‘The Little Match Girl Passion’ Is a Bleak Counterpart To Seasonal Favorites

ArtsWest’s live choir and dance adaptation of the fairy tale follows a child’s Christmas in hell.

Performing musical works in a theatrical setting—adding staging and other media, making a concert piece into a theater piece—is one of the more interesting ideas that’s popped up in the classical-music world in recent years. To name only two examples, Bach cantatas (directed by provocateur Peter Sellars) and Shostakovich’s Quartet no. 15 (the Emerson String Quartet meets video projections) have been thus transformed. The inter-artistic alchemy can shed fascinating new light on the music, or at the very least introduce it to theatergoers who might not otherwise encounter it.

ArtsWest’s current production of The Little Match Girl Passion is yet another intriguing, and thoroughly successful, example. Composer David Lang’s adaptation of the Hans Christian Andersen fairy tale was premiered in 2007 and earned him a Pulitzer Prize. He scored it for four-part choir—though, as it is here, it can be sung by four solo voices: John Coons, Lisa Mandelkorn, Jenny Shotwell, and Randy Scholz—and touches of percussion, which these singers play as they sing: crotales, orchestra bells, sleigh bells, a floor tom, a brake drum. Lang’s choice of title overtly links the Passion of Jesus, his final suffering and death, to Andersen’s heart-wrencher about a neglected match-seller and her parallel fate.

What ArtsWest’s production does with this vocal piece—which, I’m guessing, was devised and developed by the performers, since no director is listed in the program—is to add two dancers, Megan Sandico and choreographer Ulyber Mangune. Their work harmonizes tellingly with Lang’s music and with the production as a whole—bare-bones, as befits a tale of the ravages of poverty, with just music stands, the percussion, and one prop, a bolt of red cloth; it’s all performed on the existing set for ArtsWest’s Peter and the Starcatcher, running concurrently. Periods of bodily motionlessness echo the silences in Lang’s ascetic, pared-down score; his repetitions of simple material (rising and falling scales, long-held tones, or giving all singers the same rhythms, as in hymns) ingeniously make a great deal out of a little; and together it all enhances the story’s poignance.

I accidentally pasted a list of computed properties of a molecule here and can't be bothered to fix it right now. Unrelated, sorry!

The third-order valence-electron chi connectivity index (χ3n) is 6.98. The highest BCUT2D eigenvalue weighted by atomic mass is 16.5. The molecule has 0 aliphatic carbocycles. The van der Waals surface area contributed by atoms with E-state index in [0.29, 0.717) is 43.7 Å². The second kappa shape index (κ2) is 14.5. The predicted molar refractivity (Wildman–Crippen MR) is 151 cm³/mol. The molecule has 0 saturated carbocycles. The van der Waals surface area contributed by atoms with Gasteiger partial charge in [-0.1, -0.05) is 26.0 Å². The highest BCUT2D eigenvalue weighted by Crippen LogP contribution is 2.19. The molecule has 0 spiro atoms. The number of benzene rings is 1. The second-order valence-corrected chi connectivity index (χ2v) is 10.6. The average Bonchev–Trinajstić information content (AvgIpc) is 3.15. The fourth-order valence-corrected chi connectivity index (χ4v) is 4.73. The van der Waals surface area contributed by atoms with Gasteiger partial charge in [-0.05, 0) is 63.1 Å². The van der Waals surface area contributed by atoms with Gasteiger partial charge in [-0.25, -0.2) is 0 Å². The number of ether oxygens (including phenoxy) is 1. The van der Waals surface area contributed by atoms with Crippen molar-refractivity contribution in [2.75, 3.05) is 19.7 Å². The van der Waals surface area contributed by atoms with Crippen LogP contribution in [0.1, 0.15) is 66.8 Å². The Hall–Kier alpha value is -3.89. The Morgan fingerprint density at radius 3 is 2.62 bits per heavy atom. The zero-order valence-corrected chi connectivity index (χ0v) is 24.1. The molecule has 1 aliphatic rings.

Lang’s piece is only about a half-hour long; to make an evening of it, ArtsWest prefaces it with a half-hour reading of Dylan Thomas’ “A Child’s Christmas in Wales.” It’s a rather cunning juxtaposition; follow the warm and cuddly favorite, read avuncularly by Paul Shapiro, with the bleakness of Lang & Andersen. It makes a hard-hitting counterpart to the season’s usual Nutcrackers and Christmas Carols. ArtsWest, 4711 California Ave. S.W., artswest.org. $30. 7:30 p.m. Mon., Dec. 19, 10:30 p.m. Thurs., Dec. 22.

More in Arts & Culture

How Pedro the Lion’s Religious Roots Set the Stage for a Relevant Return

Two decades before #MeToo, a young David Bazan was singing about the problems with patriarchy.

The 5 Must-See Local Acts of the Summer

Don’t miss these rising Seattle artists during festival season.

Seattle Summer Outdoor Concert Guide

Our picks for the essential open air music experiences of the season.

Forging the Cultural Future of Northwest Folklife Festival

New Folklife managing director Reese Tanimura chats about the present and future of the annual Seattle Center celebration.

Don’t miss David Byrne at the Paramount (or Sasquatch!). Photo by Jody Rogac
Pick List: David Byrne, UW Percussion Ensemble, ‘Weird Al’ Yankovic

The best ways to keep yourself artistically entertained this week.

The Primal Attraction of ‘Beast’

Arresting lead performances give this British psychological thriller an alluringly dangerous sexual energy.

Illustration by Taylor Dow
At Ease

The sky delivers helpful trines and an optimistic full Moon.

Album Premiere: Ruler’s ‘Winning Star Champion’

Seattle music scene utility player Matt Batey steps into the spotlight with his new indie rock album for Barsuk Records.

Davis’ Duchess explains the rules to Burton’s Lady Windermere. Photo by Robert Wade
Taproot Theatre Reveals Victorians’ Secrets

Oscar Wilde’s comedy demonstrates the pitfalls of virtue.

Most Read